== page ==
FORT BRIDGER — The Fort Bridger Treaty of 1868 became the law of the land and established peace between the Eastern Shoshoni and the Bannocks.
Lee Juan Tyler, a member of the Shoshone-Bannock business council, gave a presentation on the effects of the Fort Bridger Treaty of 1868, which set up the boundaries of the Shoshone-Bannock reservation in Idaho. The original reservation was set at 1.8 million acres, but has been reduced down to a little over 500,000 acres, but payments had been made to the tribes over non-payment of some of the gas and oil royalties.
The reservation is jointly owned by the two tribes and is in the Fort Hall area. The treaty is also recognized at the treaty, which stopped the war between the Eastern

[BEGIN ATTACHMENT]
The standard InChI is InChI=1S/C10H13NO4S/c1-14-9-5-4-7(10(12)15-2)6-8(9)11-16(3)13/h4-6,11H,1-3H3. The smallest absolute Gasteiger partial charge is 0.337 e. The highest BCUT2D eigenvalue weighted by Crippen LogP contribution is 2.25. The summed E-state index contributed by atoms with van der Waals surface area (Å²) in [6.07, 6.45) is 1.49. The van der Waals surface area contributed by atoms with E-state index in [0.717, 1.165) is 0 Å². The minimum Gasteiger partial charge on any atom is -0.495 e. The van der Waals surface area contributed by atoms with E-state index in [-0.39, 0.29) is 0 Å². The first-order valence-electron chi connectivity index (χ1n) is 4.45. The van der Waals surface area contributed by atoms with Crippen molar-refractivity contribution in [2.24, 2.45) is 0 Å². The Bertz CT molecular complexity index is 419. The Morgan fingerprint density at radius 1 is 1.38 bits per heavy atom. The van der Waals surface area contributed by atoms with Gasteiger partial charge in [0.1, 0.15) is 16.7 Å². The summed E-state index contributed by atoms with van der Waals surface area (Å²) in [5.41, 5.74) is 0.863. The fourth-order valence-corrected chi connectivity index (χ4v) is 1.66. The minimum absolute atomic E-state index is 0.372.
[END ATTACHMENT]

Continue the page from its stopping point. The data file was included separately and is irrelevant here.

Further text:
Shoshone and the Bannocks.
Tyler’s presentation was one of a series of the Wyoming Humanities presentations leading up to the sesquicentennial celebration re-enactment at the Fort Bridger State Historic Site on July 3. Tyler’s presentation was on Thursday of last week at the American Legion Hall in Fort Bridger.
Tyler traced his personal history back to some of the earlier tribe members and noted the Bannocks were a warrior tribe. He spoke of multiple tribal warfare, and realated the Bannock battles with the Eastern Shoshone, the Blackfeet, Nez Perce, Flatheads, the Crow and others. The wars resulted with the tribes driving each other from their tribal areas to other areas of land.
Pictured:Nelson Racehorse and Lee Juan Tyler of the Shoshone-Bannock Reservation of Fort Hall Idaho, sing a song of their tribe at last week’s presentation. PIONEER PHOTO/Virginia Giorgis